Matthew 12:12 How much better then is a man

Spoken to: 

an individual

Context: 

Pharisees attack, violating the Sabbath

Greek : 

Literal Verse: 

How much really does a man differ from a sheep? And so, it is allowed on the Sabbaths correctly to perform.

My Takeaway: 

People are more valuable than sheep and often more intelligent.

KJV : 

Matthew 12:12 How much then is a man better than a sheep? Wherefore it is lawful to do well on the sabbath days.

NIV : 

Matthew 12:12 How much more valuable is a person than a sheep! Therefore it is lawful to do good on the Sabbath.”

Interesting and Hidden Aspects: 

It is easy to miss the inherent humor here. The verse begins with a question, how different is a man from a sheep? The verb "differ" is one that Jesus only uses five time, always to compare  the value of people to some types of animal. There seems to be some inherent humor in this word. The root word means "bring" or "carry."  The answer can be "a lot" or "very little," but both answers make Christ's point, which is funny.

The last part of the answer is also funny.The word translated as "well" or "good" is plural masculine so the sense is "good" or "beautiful" people, especially in the context of a man with a withered hand. The punchline is the last word translated as "to do" but which primarily means "to produce." So the sense is that it is permitted to produce good people on Sundays, which is the basic idea of religion.

Wordplay: 

The phrase "how great is a man [compared with] a sheep?" also means "how different really is a man [from] a sheep?" The "good" in the final phrase as an adverb has the sense of "perform correctly" but because the verb follows it, the immediate sense would be "good people" or "healthy people." 

Related Verses: 

Greek Vocabulary: 

πόσῳ (adj sg masc dat) How much" is from posos, which means "of what quantity," [in distance] "how far." [of number] how far," [of time] "how long," [of value] "how much," "how great," "how many," and "how much."

οὖν (adv) "Then" is from oun, which means "certainly," "in fact," "really," "in fact," "so" and "then" (continuing a narrative), and "then" and "therefore."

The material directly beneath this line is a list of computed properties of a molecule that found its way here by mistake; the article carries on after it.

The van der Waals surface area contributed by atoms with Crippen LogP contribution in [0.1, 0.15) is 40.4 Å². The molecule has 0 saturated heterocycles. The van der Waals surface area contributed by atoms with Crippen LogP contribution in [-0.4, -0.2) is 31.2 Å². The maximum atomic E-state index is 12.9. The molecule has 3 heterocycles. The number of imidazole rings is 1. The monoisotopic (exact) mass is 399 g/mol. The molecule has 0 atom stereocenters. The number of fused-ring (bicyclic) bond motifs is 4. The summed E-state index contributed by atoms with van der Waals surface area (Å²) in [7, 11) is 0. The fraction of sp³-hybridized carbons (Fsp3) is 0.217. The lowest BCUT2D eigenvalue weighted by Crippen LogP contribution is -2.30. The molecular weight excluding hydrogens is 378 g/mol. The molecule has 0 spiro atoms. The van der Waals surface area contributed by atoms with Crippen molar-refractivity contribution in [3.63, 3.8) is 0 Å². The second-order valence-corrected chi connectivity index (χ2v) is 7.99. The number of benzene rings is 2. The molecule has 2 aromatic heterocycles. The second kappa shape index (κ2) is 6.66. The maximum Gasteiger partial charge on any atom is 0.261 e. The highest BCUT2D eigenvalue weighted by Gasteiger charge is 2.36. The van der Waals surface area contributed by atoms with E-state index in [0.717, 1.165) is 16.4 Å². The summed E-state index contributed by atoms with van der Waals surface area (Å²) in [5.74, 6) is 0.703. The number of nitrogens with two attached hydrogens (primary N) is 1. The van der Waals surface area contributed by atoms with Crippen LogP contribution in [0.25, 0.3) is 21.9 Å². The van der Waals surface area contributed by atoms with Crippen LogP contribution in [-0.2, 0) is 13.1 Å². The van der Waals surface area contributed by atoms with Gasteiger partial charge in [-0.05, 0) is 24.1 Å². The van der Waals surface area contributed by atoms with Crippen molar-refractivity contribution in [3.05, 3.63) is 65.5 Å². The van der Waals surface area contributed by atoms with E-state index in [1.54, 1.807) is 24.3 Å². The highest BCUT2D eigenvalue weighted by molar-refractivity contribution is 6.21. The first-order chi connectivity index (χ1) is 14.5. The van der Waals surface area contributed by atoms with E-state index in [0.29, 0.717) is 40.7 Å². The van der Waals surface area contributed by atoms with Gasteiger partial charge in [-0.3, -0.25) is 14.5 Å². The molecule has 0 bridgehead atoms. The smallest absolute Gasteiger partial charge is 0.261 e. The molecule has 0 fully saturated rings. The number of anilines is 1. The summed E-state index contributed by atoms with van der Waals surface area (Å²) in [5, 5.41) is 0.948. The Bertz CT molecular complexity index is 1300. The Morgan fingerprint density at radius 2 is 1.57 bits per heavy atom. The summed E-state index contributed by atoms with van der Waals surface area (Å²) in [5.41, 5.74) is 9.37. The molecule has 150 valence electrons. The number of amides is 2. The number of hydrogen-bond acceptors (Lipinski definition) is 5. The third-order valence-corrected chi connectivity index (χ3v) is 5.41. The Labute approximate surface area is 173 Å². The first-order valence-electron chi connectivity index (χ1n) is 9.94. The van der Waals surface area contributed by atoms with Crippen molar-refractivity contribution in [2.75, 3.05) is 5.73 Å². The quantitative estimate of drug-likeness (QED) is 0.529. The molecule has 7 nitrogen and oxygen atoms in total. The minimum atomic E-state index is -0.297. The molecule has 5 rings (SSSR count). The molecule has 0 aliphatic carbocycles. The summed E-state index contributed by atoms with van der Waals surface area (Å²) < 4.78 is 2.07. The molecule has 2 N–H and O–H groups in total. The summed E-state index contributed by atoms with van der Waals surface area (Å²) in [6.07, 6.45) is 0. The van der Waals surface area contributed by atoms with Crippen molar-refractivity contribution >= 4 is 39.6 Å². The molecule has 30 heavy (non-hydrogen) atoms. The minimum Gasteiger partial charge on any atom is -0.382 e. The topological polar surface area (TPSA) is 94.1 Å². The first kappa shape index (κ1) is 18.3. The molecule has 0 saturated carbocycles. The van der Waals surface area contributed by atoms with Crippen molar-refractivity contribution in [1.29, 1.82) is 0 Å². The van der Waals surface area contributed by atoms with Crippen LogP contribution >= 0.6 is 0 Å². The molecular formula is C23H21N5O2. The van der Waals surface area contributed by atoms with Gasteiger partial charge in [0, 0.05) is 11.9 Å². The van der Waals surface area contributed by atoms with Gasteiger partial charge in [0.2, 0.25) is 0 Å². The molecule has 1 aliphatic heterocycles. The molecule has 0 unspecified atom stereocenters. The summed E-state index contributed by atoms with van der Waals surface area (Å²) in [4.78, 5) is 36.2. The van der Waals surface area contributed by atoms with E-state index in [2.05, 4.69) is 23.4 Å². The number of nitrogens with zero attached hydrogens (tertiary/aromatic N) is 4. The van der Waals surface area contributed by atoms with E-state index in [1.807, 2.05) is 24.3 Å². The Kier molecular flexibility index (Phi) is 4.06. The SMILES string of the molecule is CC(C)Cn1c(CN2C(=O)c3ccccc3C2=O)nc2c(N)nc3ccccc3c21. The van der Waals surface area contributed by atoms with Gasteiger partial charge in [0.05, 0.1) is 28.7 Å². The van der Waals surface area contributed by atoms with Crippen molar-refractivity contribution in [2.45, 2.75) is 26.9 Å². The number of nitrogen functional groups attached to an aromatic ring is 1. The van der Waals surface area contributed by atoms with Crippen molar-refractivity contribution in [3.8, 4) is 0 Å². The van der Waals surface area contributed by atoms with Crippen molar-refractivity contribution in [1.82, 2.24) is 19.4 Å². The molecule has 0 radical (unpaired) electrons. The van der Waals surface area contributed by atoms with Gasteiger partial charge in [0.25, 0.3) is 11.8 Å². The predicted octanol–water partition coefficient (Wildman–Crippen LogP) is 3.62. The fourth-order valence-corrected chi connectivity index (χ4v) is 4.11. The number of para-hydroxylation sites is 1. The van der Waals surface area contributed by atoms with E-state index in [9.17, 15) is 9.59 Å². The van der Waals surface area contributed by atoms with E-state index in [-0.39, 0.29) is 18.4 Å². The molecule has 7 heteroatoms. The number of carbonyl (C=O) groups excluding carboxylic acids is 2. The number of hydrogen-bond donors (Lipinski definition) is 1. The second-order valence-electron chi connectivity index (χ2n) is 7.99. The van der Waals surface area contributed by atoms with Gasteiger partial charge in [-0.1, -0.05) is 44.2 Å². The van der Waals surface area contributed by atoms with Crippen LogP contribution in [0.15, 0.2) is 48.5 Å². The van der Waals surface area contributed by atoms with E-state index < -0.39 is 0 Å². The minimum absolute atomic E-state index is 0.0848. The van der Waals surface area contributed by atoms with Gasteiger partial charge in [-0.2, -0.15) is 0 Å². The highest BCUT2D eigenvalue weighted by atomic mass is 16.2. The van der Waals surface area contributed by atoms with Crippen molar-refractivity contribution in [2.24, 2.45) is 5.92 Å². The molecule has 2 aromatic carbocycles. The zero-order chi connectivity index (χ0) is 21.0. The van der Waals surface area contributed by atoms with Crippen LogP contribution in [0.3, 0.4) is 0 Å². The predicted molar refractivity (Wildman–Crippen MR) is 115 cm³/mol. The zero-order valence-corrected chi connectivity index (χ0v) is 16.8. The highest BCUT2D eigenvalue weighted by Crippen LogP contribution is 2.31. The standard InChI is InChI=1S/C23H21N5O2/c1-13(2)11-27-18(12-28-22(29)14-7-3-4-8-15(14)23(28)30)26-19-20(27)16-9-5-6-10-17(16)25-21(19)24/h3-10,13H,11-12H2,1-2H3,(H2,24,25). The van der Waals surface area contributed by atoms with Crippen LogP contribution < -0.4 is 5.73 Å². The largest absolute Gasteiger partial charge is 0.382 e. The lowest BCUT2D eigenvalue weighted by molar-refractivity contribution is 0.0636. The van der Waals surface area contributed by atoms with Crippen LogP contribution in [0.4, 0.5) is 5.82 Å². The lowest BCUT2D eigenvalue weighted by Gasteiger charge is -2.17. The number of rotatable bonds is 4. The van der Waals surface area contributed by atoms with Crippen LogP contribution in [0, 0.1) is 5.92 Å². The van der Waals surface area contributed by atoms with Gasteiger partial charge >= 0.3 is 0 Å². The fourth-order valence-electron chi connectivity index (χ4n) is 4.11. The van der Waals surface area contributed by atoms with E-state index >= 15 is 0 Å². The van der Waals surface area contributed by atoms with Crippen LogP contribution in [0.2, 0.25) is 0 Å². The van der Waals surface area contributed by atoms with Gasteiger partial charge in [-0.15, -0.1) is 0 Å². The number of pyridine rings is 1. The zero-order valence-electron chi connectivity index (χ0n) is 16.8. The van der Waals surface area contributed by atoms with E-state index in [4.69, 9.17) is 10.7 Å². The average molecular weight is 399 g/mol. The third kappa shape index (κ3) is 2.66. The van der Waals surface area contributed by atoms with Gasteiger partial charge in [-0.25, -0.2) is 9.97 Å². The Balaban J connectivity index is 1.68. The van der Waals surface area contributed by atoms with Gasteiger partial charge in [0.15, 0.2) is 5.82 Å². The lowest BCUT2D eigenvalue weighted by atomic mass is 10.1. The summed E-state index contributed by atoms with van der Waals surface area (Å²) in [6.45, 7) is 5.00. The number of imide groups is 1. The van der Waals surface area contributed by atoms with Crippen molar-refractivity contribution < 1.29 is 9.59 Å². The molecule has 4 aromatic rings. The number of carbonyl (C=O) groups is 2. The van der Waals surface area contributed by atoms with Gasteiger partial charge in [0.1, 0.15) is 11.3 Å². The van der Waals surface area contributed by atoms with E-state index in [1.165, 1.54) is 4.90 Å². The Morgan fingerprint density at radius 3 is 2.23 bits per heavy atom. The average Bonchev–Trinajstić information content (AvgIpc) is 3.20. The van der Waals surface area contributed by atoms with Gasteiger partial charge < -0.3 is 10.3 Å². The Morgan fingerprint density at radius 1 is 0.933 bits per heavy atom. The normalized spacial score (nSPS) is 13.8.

διαφέρει [5 verses](3rd sg pres ind act or verb 2nd sg pres ind mp) "Is...better than" is from diaphero, which means to "carry over or across," "carry from one to another," "go through life [of Time]," "bear through," "bear to the end," "go through with," "carry different ways," "spread...fame abroad," "tear asunder," "defer or reserve for judgment," "differ," "make the difference," "to be of importance," "have an interest at stake," "prevail," "quarrel," "struggle," "come between," "intervene," and, Pass. "be at variance and maintain on the contrary." quarrel." When uses as a noun, "that which makes a difference," "the difference," and "the odds.

ἄνθρωπος (noun sg masc nom ) "A man" is from anthropos, which is "man," and, in plural, "mankind." It also means "humanity" and that which is human and opposed to that which is animal or inanimate.

προβάτου. (noun sg neut gen) "Sheep" is from probaton, which means any domesticated four-footed animal, "sheep," "cattle," "herds," and "flocks.

ὥστε [9 verses](adv/conj) "Wherefore" is from hoste, which marks the power or virtue by which one does a thing, "as being," "inasmuch as," expresses the actual or intended result of the action in the principal clause: "as," "for," implying "on condition that," at the beginning of a sentence, to mark a strong conclusion, "and so," "therefore," and with subj. "in order that."

ἔξεστιν [7 verses](3rd sg pres ind act) "It is l awful" is from exesti, which means "to be allowed," "is possible," and, in the passive, "to be in one's power."

τοῖς (article sg masc dat)  "The" is the Greek definite article, hos, ("the")

σάββασιν (noun sg masc dat) "The Sabbath " is from sabbaton, which means "Sabbath," "seven days of week," and "first day of week."

καλῶς (adj pl masc acc or add) "Well" is from kalos, which means "beautiful," "good," "of fine quality," "noble," and "honorable."  Referring to parts of the body, "fair" and "shapely."As an adverb,the word translated as "well" means, "well," "rightly,"  "happily,"  "thoroughly," "altogether," and "deservedly."

ποιεῖν. (verb pres inf act) "Do" is from poieo, which means "to make," "to produce," "to create," "to bring into existence," "to bring about," "to cause," "to render," "to consider," "to prepare," "to make ready," and "to do."